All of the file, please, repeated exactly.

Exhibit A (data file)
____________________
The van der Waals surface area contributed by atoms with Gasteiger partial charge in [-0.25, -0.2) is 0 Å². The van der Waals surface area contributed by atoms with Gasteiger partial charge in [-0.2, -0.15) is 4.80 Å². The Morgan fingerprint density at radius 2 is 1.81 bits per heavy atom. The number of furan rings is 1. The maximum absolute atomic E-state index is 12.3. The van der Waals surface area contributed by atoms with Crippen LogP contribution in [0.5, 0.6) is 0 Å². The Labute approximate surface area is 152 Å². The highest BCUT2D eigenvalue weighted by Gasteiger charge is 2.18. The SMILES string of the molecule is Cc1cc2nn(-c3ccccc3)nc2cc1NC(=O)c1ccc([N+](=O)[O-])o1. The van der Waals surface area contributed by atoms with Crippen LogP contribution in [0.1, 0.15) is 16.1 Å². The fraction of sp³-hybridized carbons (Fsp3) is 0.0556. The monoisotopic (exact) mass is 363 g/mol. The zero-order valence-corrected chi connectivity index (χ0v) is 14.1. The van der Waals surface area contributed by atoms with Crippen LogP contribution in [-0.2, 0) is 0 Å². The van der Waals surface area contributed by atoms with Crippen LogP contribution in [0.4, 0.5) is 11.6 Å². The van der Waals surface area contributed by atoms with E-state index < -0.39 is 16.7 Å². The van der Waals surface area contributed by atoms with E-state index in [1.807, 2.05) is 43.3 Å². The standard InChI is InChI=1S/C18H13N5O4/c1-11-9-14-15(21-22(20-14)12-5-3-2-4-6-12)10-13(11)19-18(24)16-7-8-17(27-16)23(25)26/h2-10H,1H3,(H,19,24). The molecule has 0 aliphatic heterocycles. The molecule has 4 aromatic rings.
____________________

The van der Waals surface area contributed by atoms with Gasteiger partial charge in [-0.25, -0.2) is 0 Å². The van der Waals surface area contributed by atoms with Gasteiger partial charge in [-0.2, -0.15) is 4.80 Å². The Morgan fingerprint density at radius 2 is 1.81 bits per heavy atom. The number of furan rings is 1. The maximum absolute atomic E-state index is 12.3. The van der Waals surface area contributed by atoms with Crippen LogP contribution in [0.5, 0.6) is 0 Å². The Labute approximate surface area is 152 Å². The highest BCUT2D eigenvalue weighted by Gasteiger charge is 2.18. The SMILES string of the molecule is Cc1cc2nn(-c3ccccc3)nc2cc1NC(=O)c1ccc([N+](=O)[O-])o1. The van der Waals surface area contributed by atoms with Crippen LogP contribution in [0.1, 0.15) is 16.1 Å². The fraction of sp³-hybridized carbons (Fsp3) is 0.0556. The monoisotopic (exact) mass is 363 g/mol. The zero-order valence-corrected chi connectivity index (χ0v) is 14.1. The van der Waals surface area contributed by atoms with Crippen LogP contribution in [-0.2, 0) is 0 Å². The van der Waals surface area contributed by atoms with Crippen LogP contribution in [0.4, 0.5) is 11.6 Å². The van der Waals surface area contributed by atoms with E-state index < -0.39 is 16.7 Å². The van der Waals surface area contributed by atoms with E-state index in [1.807, 2.05) is 43.3 Å². The standard InChI is InChI=1S/C18H13N5O4/c1-11-9-14-15(21-22(20-14)12-5-3-2-4-6-12)10-13(11)19-18(24)16-7-8-17(27-16)23(25)26/h2-10H,1H3,(H,19,24). The molecule has 0 aliphatic heterocycles. The molecule has 4 aromatic rings.